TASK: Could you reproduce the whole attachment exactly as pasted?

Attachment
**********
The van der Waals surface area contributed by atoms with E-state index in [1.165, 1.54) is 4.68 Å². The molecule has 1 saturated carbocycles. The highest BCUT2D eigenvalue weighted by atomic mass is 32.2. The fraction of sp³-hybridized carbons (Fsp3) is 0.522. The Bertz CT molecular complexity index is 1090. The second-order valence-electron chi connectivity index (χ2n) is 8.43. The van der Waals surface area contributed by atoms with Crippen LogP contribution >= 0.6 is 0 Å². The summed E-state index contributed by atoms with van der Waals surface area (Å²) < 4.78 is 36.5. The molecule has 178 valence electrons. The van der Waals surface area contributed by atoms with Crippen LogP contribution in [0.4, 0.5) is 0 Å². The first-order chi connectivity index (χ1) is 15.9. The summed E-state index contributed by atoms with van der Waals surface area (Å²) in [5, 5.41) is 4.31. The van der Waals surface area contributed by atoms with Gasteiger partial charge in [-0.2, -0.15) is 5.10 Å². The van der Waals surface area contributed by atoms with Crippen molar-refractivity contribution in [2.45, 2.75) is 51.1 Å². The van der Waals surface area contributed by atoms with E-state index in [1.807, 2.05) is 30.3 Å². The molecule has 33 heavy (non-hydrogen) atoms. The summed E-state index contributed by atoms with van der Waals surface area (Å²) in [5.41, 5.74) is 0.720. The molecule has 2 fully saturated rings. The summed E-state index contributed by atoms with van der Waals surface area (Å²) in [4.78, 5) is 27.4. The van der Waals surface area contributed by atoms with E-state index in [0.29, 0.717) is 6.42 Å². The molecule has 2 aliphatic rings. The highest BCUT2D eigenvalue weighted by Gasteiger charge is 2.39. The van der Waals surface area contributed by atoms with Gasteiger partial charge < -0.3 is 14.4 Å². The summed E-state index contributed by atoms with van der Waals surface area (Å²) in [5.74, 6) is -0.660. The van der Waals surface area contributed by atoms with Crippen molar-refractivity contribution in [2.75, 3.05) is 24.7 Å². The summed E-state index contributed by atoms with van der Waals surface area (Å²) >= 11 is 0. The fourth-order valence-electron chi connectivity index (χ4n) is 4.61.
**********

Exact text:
The van der Waals surface area contributed by atoms with E-state index in [1.165, 1.54) is 4.68 Å². The molecule has 1 saturated carbocycles. The highest BCUT2D eigenvalue weighted by atomic mass is 32.2. The fraction of sp³-hybridized carbons (Fsp3) is 0.522. The Bertz CT molecular complexity index is 1090. The second-order valence-electron chi connectivity index (χ2n) is 8.43. The van der Waals surface area contributed by atoms with Crippen LogP contribution >= 0.6 is 0 Å². The summed E-state index contributed by atoms with van der Waals surface area (Å²) < 4.78 is 36.5. The molecule has 178 valence electrons. The van der Waals surface area contributed by atoms with Crippen LogP contribution in [0.4, 0.5) is 0 Å². The first-order chi connectivity index (χ1) is 15.9. The summed E-state index contributed by atoms with van der Waals surface area (Å²) in [5, 5.41) is 4.31. The van der Waals surface area contributed by atoms with Gasteiger partial charge in [-0.2, -0.15) is 5.10 Å². The van der Waals surface area contributed by atoms with Crippen molar-refractivity contribution in [2.45, 2.75) is 51.1 Å². The van der Waals surface area contributed by atoms with E-state index in [1.807, 2.05) is 30.3 Å². The molecule has 33 heavy (non-hydrogen) atoms. The summed E-state index contributed by atoms with van der Waals surface area (Å²) in [5.41, 5.74) is 0.720. The molecule has 2 fully saturated rings. The summed E-state index contributed by atoms with van der Waals surface area (Å²) in [4.78, 5) is 27.4. The van der Waals surface area contributed by atoms with E-state index in [0.29, 0.717) is 6.42 Å². The molecule has 2 aliphatic rings. The highest BCUT2D eigenvalue weighted by Gasteiger charge is 2.39. The van der Waals surface area contributed by atoms with Gasteiger partial charge < -0.3 is 14.4 Å². The summed E-state index contributed by atoms with van der Waals surface area (Å²) in [5.74, 6) is -0.660. The van der Waals surface area contributed by atoms with Crippen molar-refractivity contribution in [2.75, 3.05) is 24.7 Å². The summed E-state index contributed by atoms with van der Waals surface area (Å²) >= 11 is 0. The fourth-order valence-electron chi connectivity index (χ4n) is 4.61.